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Toward an Understanding of the Distributional Importance of Citizens’ Preferences for Police Work
By Denise Nation, PhD, Winston-Salem State University
During the past three decades a considerable amount of research has revealed disparity between Whites and minority group members in their assessments of and attitudes toward the police. One of the most consistent findings is that African Americans hold less favorable opinions of the police than do Whites. Although the literature has consistently demonstrated that degree of satisfaction with and attitudes toward the police varies between these two groups—Blacks and Whites—sources of racial variations are not well understood. Researchers have specified several variables, both at the individual and contextual levels, which have contributed to the understanding of both citizens’ attitudes and assessments of the police. Although important and explaining some variation, these variables individually or in combination have not generated the greatest explanatory power.
A central question then is why Blacks and Whites have different assessments of the police, that is, why would race explain attitudinal differences? Consequently, my research focuses on this aspect of police-citizen relationship, as understanding and improving citizens’ attitudes toward the police is important in forging effective partnership in reducing crime rates. This is particularly important for socially disorganized neighborhoods with characteristically high minority populations. These neighborhoods not only need effective policing, but respectful policing in addressing crime problems affecting their neighborhoods. My research interests lies in linking policing and various theoretical perspectives to find solutions to improve police-citizen encounters and relationships. Thus, I have employed ideas from procedural and distributive justice as guiding principles in addressing the issue of citizens’ preferences and how understanding these preferences will be beneficial to police managers. This approach is instrumental in assisting policy makers and police administrators in training officers in skills to avoid conflict during encounters with citizens.
There is reason to believe that racial differences in preferences for police work—both what the police do (functions) and how the police carry out their functions (behavior) exist. This argument is guided more by the idea of just outcomes than the idea of just process prominent in criminal justice/criminology research. The interplay between distributional and procedural aspects of citizen-police relationships must consider citizens’ preferences. Social psychologists have argued that citizens’ are concerned with fair treatment. A missing component in these arguments is, it is not solely about fair treatment, it also has to do with citizens’ preferences being met.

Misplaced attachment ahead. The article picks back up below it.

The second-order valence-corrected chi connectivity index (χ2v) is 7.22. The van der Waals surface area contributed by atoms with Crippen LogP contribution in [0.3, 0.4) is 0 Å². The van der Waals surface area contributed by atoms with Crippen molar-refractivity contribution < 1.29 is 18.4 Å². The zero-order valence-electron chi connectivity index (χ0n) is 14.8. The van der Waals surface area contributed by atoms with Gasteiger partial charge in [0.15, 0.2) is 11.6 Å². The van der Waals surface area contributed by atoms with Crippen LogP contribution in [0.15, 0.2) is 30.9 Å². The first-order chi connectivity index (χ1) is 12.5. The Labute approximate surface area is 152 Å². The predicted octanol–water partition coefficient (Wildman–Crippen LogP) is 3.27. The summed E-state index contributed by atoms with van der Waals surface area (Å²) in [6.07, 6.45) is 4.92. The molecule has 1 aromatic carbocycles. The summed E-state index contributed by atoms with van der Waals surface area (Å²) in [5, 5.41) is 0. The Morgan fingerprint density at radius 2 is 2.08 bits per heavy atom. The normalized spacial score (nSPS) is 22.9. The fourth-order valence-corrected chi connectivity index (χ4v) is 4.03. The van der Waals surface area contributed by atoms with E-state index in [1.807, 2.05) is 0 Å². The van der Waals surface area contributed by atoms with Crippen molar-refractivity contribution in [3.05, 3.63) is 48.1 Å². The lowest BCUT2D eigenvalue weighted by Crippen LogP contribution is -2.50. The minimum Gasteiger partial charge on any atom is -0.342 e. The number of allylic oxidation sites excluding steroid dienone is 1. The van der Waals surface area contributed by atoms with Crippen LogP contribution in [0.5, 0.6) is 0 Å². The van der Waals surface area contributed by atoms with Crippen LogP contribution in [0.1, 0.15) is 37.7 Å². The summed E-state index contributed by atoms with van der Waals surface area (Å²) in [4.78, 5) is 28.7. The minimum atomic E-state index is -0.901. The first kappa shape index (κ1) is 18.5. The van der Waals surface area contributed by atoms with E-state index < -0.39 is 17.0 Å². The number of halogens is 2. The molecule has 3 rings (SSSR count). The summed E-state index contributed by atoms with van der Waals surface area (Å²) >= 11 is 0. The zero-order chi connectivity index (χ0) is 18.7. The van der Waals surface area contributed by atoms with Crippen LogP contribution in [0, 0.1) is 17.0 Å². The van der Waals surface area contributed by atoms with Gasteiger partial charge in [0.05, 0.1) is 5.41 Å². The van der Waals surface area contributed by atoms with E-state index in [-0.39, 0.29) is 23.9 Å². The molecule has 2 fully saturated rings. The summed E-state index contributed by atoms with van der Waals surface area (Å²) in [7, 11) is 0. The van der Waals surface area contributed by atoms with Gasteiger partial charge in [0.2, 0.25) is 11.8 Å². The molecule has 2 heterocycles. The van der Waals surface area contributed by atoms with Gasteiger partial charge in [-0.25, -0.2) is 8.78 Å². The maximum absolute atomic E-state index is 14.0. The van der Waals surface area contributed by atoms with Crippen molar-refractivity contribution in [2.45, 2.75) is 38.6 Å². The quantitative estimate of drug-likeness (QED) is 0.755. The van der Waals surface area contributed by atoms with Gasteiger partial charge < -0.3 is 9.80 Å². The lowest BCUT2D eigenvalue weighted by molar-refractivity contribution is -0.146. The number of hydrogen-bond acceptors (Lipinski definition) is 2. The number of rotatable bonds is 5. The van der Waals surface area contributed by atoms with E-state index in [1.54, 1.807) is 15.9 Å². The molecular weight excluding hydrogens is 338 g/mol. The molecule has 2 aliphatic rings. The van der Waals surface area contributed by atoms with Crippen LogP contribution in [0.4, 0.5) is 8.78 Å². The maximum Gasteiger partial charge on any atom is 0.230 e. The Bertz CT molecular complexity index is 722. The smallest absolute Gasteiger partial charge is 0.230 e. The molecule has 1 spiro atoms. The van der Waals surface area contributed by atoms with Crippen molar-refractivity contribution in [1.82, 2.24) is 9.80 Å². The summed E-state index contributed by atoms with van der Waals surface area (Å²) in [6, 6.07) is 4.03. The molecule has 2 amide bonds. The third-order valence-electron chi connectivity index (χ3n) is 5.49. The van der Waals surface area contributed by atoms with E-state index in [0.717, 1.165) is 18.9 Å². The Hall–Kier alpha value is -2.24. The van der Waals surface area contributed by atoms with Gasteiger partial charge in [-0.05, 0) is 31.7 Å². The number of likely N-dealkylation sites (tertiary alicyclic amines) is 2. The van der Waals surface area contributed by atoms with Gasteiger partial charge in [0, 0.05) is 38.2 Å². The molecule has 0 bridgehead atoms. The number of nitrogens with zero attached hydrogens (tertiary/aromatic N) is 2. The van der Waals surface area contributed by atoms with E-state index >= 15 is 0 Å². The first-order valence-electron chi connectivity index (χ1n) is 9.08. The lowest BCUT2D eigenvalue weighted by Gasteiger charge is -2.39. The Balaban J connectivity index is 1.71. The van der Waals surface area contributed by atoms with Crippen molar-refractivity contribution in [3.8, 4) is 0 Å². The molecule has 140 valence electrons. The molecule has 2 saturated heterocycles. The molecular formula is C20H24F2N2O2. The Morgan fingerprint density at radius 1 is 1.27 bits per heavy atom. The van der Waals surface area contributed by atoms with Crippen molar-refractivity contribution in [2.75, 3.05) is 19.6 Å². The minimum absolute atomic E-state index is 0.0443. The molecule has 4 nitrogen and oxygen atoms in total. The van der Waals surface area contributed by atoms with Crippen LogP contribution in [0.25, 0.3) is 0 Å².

Consequently, it can be contended that fair treatment must encompass what people want—citizens’ preferences. Manner of treatment has to include if citizens’ preferences are met, that would include the outcome. The idea of fair or unfair treatment has been debated as impacting citizens’ satisfaction regardless of outcome. However, citizens may look at the outcome as inadequate, because it is not their preference and this will impact satisfaction regardless of manner of treatment. This is information that researchers must convey to police managers if improvements in minority citizens-police relationship is to be realized. In order for police administrators to implement policies that improve citizen-police encounters and relationships, researchers have to be actively involved in the design of solutions, through research.
Fair manner of treatment is important, but if citizens are not getting what they want when the police intervene they will be dissatisfied. Distributive justice is about fairness and outcome, citizens’ preferences holds equitable outcome as vital in citizen-police relationships. Here, I argue that outcome within the purview of what citizens’ want—preferences—regardless of manner of treatment, will affect citizens’ attitudes toward and satisfaction with the police positively. As researchers, we have to communicate this to police managers and administrators to help them understand these impact as it relates to training and policies and procedure. I recently got a grant in partnership with the Winston Salem Police Department from the Department of Justice to implement and evaluate this approach in the city. Police administrators are amenable to “smartpolicing;” they just need more partners to help their efforts.
Effective policing strategies in urban communities and citizens’ preferences for police work are important issues that must be explored in trying to find solutions to improving minority citizens-police relationships. Minority neighborhoods are the neighborhoods needing not just law enforcement function of the police but also service function. Traditionally, the police have employed a more legalistic approach to certain communities and it is my opinion that, that approach has been counterproductive to the police mission. That approach has led to continual hostile relationships with minority citizens. If police organizations continue to ignore the distributional aspects of citizens’ preferences, and to the extent that the police fail to satisfy or meet these preferences, minority group members' levels of dissatisfaction with the police may continue to increase. I hope to help police institutions embrace a redesigned approach in forging new and beneficial partnership with citizens, particularly minority citizens.
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